Children’s spirituality & faith development
St Nicholas Early Education
The social doctrine of the Church highlights the need to respect the dignity of children. Saint Pope John Paul II, in his apostolic exhortation, Familiaris Consortio (FM) reminds us that “special attention must be devoted to children by developing a profound esteem for their personal dignity, and a great respect and generous concern for their rights”.
As Catholics we believe that children are educated in dialogue, encounter, sociality, legality, solidarity and peace, through the cultivation of fundamental virtues of justice and charity (FM).
St Nicholas Early Education also recognises children’s spirituality which is “inherently mysterious...it is not just about extra-ordinary or exotic experience”; and “spirituality is often – and most obviously for young children – manifested, and enhanced, within everyday experience”.
Young children’s spiritual development is increasingly recognised and acknowledged to be as an equally important aspect of their wellbeing, as are their personal, physical, intellectual, social, and emotional developments.
The Christian tradition has always understood that different levels of spiritual awareness. The noted theologian, James Fowler, identified seven "stages" or types of faith in his 1981 book Stages of Faith and said that these stages tend to emerge as individuals grow and mature.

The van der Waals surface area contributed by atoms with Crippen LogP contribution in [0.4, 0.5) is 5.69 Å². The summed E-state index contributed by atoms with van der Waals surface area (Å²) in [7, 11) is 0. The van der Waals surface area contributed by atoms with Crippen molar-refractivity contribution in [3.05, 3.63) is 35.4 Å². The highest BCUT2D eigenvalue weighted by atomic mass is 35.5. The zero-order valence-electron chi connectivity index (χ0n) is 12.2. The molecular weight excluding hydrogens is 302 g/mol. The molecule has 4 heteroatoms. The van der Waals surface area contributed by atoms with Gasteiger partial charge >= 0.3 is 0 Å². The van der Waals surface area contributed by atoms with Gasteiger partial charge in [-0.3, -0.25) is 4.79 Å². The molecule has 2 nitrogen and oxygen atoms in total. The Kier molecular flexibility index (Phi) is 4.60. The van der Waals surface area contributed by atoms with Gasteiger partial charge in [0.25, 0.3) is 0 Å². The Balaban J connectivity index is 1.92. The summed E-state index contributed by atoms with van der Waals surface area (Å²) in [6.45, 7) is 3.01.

There are really two stages of development for child at St Nicholas Early Education.
The first stage of a child’s faith formation, which occurs from birth to around age three, is referred to as primal faith.
It is the basis for future development in a young child's faith formation and sets the foundation for the more conscious and intentional faith. Young children develop a fundamental understanding of the environment around them and learns whether the people and thing around them are good or bad, trustworthy or not, pleasant or painful. This enables them to eventually understand that they are cared for.
The second stage is known as imaginative faith.
This is when children can believe many things and it tends to be the magical and imaginative. Imaginative faith develops as an intuitive and non-rational response deriving from what a child feels, has learnt and is starting to think. The trusted adults around the child transfer some of this to the child. This stages helps children to later believe the sacred mysteries which are not proven in a material sense.
St Nicholas Early Education nurtures both these stages of children. Our trusted carers provide opportunities for children to explore their world, as they gradually develop through the non-critical and beautifully naïve stage of childhood.
Download the St Nicholas Early Education Philosophy